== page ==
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Early Low Dose Steroid Therapy of Acute Respiratory Distress Syndrome

This study has been completed.
Sponsor:
ClinicalTrials.gov Identifier:
NCT00290602
First Posted: February 13, 2006
Last Update Posted: January 17, 2007
The safety and scientific validity of this study is the responsibility of the study sponsor and investigators. Listing a study does not mean it has been evaluated by the U.S. Federal Government. Read our disclaimer for details.
Information provided by:
National Cancer Center, Korea
  Purpose
The purpose of this study is to determine whether the 2mg/kg administration of corticosteroids, in the form of methylprednisolone sodium succinate, in early phase acute respiratory distress syndrome after thoracic surgery, will reduce the postoperative mortality.

Condition Intervention Phase
Acute Respiratory Distress Syndrome Acute Lung Injury Postoperative Complications Drug: Methylprednisolone sodium succinate Phase 2

Study Type: Interventional
Study Design: Allocation: Non-Randomized
Intervention Model: Single Group Assignment
Masking: None (Open Label)
Primary Purpose: Treatment
Official Title: Prospective Phase II Study of Early Low Dose Steroid Therapy of Acute Respiratory Distress Syndrome (ARDS) After Thoracic Surgery (E-START)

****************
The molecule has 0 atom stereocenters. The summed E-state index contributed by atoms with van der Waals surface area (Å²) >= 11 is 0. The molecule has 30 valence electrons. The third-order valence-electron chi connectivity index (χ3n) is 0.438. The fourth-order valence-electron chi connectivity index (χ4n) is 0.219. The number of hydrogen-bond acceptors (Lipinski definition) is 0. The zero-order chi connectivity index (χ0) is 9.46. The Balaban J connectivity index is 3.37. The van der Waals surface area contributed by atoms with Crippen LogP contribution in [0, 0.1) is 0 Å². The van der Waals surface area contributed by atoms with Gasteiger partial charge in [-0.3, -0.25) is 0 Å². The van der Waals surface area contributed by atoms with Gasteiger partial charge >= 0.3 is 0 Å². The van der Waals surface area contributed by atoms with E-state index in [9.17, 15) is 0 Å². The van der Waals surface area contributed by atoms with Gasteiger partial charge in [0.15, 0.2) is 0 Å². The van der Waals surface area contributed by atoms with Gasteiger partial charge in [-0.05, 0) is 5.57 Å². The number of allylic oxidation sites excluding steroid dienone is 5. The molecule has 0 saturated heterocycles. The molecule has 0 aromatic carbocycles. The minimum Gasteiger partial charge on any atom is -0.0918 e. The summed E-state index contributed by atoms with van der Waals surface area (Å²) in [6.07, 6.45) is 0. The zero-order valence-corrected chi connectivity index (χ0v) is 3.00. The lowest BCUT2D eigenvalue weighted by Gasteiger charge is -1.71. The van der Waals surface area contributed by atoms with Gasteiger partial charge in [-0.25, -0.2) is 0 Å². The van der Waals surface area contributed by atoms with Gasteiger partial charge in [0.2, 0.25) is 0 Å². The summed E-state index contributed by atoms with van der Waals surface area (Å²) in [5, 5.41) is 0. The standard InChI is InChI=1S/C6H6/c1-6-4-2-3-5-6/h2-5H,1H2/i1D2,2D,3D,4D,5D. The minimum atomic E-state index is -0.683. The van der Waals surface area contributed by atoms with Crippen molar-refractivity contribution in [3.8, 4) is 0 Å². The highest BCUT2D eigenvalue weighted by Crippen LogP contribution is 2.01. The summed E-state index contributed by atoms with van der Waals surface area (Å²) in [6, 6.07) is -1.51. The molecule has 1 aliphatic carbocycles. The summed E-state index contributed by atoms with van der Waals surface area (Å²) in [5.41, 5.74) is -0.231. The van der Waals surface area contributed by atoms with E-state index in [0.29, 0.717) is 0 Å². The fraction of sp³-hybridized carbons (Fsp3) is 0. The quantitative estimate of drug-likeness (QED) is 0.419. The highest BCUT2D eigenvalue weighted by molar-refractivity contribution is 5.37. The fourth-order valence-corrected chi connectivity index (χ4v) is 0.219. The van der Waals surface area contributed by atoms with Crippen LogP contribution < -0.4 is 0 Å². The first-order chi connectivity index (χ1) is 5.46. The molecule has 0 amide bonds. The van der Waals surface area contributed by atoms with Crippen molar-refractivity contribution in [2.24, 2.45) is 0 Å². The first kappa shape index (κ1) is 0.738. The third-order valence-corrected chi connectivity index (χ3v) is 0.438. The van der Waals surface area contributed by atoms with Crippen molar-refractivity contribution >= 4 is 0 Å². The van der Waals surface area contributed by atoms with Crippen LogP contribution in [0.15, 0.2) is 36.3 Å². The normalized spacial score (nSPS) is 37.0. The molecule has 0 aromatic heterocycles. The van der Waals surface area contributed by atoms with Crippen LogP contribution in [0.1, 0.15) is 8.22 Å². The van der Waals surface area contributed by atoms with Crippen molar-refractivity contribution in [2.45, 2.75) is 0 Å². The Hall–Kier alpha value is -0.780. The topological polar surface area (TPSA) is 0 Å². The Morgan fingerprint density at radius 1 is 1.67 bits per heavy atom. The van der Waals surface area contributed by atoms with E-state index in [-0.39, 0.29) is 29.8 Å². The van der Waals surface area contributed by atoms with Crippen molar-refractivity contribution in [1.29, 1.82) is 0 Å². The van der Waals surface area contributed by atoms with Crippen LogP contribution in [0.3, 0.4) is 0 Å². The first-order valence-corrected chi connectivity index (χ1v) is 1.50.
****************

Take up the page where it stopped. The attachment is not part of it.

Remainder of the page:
Resource links provided by NLM:


Further study details as provided by National Cancer Center, Korea:

Primary Outcome Measures:
  • the percentage of patients alive at postoperative 30 day; Patients discharged alive from the hospital in unassisted breathing before 60 days

Secondary Outcome Measures:
  • the percentage of ventilator-free patients at 7 days from study entry; the percentage of oxygen-independent patients at 21 days following study entry; response of inflammatory mediators to the novel treatment; pulmonary function in ARDS survivors

Estimated Enrollment: 40
Study Start Date: February 2004
Estimated Study Completion Date: December 2006
Detailed Description:

The acute respiratory distress syndrome (ARDS) developing after thoracic surgery is usually a lethal complication. The use of corticosteroid in ARDS has been the subject of great controversy and debate over the years. Unfortunately, trials of short-term, high-dose steroid therapy failed to show an improvement in mortality of patients at risk of, or with early, ARDS. Several investigators have suggested that the use of corticosteroids in the late or fibroproliferative phase of ARDS improved lung function and survival.